Widely used instrument in Islamic astronomy was astrolabe. Invented by the Greeks, it was perfected by Islamic astronomers and used mainly for finding the direction of Mecca, determining the beginning of Ramadan and the hours at which to pray. Sundials were also used to set the time for prayer. They too were adopted from the Greeks and the Indians, but improved by Arabs. Two instruments that were actually invented by Islamic astronomers were quadrant, an improved version of astrolabe, and equatorium, used for determining position of the Sun, the Moon and planets without calculations. On larger scale, Muslims built observatories, largest of which were in Isfahan (in modern-day Iran), Samarkand (Uzbekistan), Istanbul (Turkey), and most notably Maragha (Iran), where the most influential observatory was built by Hulagu Khan.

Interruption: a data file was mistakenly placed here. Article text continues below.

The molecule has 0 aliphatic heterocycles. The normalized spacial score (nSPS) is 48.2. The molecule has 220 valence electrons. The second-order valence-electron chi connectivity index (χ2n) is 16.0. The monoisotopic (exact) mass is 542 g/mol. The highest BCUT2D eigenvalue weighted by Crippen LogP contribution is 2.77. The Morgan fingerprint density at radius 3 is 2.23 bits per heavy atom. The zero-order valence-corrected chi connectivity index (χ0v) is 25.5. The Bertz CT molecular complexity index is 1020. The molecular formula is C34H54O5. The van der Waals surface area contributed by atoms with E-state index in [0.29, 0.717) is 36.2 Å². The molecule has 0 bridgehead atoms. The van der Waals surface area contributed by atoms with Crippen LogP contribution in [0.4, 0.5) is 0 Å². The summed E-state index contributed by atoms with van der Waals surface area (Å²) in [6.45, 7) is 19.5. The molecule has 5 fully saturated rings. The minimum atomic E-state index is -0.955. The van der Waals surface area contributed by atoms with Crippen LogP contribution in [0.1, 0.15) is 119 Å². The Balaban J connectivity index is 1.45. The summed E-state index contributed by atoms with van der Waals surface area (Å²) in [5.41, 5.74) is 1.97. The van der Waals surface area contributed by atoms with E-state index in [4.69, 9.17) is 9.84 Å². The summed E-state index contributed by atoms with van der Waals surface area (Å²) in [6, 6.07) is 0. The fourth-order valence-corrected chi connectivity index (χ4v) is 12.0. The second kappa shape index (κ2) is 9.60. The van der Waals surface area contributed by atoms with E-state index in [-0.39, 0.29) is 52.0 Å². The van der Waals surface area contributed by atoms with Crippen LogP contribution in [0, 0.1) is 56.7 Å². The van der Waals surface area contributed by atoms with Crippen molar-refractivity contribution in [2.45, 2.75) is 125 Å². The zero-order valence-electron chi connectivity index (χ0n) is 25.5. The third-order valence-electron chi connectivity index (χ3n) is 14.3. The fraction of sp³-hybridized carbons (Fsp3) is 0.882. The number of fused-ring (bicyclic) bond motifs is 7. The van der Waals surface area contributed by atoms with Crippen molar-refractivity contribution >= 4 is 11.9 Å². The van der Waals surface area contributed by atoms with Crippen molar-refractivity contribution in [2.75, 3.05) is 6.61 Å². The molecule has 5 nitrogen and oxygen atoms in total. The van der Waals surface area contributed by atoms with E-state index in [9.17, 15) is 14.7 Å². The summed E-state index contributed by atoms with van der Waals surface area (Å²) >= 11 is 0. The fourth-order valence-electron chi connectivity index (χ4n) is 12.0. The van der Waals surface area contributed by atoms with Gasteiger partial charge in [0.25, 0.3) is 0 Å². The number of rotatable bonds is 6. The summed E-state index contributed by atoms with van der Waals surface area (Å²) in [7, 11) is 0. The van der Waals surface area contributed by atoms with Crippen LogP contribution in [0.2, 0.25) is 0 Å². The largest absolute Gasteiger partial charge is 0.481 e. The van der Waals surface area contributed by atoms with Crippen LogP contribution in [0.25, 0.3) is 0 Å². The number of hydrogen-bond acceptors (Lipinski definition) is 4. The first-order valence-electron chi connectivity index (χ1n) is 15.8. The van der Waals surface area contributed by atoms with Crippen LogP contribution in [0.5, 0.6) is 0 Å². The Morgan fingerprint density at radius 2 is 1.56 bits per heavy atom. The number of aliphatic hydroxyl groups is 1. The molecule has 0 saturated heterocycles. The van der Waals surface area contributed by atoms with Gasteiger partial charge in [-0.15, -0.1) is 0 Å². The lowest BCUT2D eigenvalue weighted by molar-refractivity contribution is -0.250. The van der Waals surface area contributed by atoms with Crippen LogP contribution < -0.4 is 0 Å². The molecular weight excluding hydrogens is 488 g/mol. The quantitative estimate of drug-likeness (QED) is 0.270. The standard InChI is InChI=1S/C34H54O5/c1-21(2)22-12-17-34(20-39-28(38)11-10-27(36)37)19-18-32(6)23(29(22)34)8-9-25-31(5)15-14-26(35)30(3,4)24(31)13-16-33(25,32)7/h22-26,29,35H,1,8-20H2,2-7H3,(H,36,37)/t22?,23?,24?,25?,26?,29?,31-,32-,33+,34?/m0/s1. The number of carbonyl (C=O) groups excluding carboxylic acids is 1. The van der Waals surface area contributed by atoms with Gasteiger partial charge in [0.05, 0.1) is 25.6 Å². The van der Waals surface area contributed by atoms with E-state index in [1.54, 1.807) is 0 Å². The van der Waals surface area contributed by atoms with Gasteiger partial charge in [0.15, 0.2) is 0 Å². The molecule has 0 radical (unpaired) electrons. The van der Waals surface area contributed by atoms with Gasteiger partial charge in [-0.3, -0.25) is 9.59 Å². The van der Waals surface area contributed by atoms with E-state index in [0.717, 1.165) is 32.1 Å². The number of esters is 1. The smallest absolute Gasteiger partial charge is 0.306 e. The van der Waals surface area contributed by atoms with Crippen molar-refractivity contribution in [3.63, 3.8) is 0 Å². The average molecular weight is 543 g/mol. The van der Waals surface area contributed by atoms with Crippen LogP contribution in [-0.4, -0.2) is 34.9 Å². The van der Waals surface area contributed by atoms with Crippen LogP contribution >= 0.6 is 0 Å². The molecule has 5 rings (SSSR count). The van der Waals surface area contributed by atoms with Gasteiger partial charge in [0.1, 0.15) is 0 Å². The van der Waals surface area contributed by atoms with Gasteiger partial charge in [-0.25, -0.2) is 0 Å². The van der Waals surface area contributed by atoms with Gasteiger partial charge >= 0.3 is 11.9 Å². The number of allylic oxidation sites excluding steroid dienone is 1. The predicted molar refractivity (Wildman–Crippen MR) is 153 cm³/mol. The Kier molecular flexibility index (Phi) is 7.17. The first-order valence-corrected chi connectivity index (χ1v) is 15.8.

As Europe began to recover from the Dark Ages, their science began to progress once again and with it, of course, astronomy. Although Islamic astronomy declined with the end of Islamic Golden Age, their highly sophisticated instruments, together with some of almost 10,000 manuscripts Islamic astronomy produced, made their way into Europe. During the Renaissance, they had profound effect on development of astronomy in Europe that would lead to many important discoveries, including that of Galileo and Kepler. In the East, collaboration between Indian and Islamic astronomers left legacy in India that was built upon by Europeans they colonised India in the 17th century.